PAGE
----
As I was describing this conversation to the other members of the Seekers Café this last Saturday, I was reminded of a lesson from my Shakuhachi (Japanese bamboo flute) teacher, Masayuki Koga. On a number of occasions, Koga-sensei has described the quality of sound that can be conveyed when one pulls one’s lips back slightly from the edge of the Shakuhachi at the end of one note, before bringing one’s lips back forward for the initiation of the following note. Sonically this action has the sense of a slight increase in pitch coupled with the diminishing of breath at the end of the first note, a letting go of the sound, and the arising of the subsequent note out of the space left by the previous one.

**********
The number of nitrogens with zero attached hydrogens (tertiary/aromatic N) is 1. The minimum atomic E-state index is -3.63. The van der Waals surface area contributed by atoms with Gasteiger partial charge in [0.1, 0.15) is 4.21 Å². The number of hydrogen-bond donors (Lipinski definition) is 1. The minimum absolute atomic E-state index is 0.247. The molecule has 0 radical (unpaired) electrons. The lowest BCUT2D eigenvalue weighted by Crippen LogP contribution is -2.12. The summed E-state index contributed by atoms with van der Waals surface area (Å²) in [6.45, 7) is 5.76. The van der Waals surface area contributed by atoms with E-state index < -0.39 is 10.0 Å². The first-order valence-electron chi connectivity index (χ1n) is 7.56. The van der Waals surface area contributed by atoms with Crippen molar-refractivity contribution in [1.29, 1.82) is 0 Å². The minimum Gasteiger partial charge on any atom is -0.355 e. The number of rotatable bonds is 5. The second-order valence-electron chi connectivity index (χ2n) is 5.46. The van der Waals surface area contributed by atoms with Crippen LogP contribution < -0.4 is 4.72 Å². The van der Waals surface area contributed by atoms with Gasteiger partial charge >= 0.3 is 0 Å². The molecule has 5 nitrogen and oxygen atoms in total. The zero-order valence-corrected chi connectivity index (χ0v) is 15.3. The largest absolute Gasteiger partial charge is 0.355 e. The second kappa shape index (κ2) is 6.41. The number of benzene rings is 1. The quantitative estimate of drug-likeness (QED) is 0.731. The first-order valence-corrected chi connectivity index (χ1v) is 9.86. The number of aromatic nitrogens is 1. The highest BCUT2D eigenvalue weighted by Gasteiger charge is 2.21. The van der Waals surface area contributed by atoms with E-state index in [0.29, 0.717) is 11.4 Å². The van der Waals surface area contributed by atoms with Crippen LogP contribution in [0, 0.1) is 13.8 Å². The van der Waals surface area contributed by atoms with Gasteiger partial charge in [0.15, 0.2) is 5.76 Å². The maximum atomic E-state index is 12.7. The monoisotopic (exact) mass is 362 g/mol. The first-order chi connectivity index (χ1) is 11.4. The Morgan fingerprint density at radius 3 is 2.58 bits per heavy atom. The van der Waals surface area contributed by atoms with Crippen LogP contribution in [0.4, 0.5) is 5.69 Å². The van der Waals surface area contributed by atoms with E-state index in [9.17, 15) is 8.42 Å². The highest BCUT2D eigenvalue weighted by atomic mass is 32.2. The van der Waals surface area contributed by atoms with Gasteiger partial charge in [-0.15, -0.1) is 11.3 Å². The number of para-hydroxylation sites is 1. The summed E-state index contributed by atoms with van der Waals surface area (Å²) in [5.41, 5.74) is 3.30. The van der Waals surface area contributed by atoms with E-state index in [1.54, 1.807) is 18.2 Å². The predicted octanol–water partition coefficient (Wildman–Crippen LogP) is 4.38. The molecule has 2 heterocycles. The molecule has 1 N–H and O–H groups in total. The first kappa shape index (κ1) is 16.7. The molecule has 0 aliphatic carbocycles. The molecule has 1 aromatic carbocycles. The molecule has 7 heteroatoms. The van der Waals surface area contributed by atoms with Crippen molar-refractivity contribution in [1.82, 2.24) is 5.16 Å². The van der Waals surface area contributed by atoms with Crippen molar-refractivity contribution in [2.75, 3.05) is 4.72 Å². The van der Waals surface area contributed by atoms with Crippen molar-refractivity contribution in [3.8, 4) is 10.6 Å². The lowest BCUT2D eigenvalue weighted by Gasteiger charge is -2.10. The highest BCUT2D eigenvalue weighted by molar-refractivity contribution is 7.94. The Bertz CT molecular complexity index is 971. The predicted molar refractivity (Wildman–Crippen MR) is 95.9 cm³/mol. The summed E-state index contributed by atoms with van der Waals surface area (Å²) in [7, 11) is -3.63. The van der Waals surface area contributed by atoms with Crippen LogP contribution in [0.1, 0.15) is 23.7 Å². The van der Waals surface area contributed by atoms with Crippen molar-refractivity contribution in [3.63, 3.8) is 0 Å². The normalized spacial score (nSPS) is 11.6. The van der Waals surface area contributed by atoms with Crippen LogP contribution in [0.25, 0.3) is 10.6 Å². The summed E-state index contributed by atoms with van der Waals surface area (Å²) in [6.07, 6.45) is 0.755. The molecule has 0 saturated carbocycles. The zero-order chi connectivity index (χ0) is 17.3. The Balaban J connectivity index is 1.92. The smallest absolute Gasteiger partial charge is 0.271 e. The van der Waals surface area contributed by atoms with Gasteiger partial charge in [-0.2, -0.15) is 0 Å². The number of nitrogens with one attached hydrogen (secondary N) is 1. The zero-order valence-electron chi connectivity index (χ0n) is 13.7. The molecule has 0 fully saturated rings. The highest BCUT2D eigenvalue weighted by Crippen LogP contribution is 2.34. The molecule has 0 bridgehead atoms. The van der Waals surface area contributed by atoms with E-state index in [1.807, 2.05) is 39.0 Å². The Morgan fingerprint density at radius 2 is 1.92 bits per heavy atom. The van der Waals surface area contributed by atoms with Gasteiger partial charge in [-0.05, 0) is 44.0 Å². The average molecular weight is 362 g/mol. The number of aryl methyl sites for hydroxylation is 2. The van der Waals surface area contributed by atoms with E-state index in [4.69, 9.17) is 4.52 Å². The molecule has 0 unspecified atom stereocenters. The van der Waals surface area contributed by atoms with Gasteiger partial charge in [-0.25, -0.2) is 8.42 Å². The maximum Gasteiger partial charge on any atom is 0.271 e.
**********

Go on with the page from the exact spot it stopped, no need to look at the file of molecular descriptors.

The Shakuhachi is a very sensitive instrument and has a reputation for being difficult to play. Small variations in the air stream, the angle of the flute, and the tension of the lips translate into profoundly different expressions of sound. Because of this sensitivity, it is very easy to lose the thread of the sound entirely; in other words, for a note to be lost entirely. An audience can detect this sensitivity at a feeling level even if they might not be able to articulate it at a cognitive level. This quality of feeling that Koga-sensei has described, which can be evoked with this technique of almost losing the sound at the end of one note before proceeding with another note, is that of danger. When the audience senses the risk that the performer is in and the danger that the performer may lose the sound in the next moment, audience attention perks up. The audience is drawn into the performer’s willingness to stretch out the tension between safety and danger, and the performance becomes interesting at a feeling and instinctive level for the audience.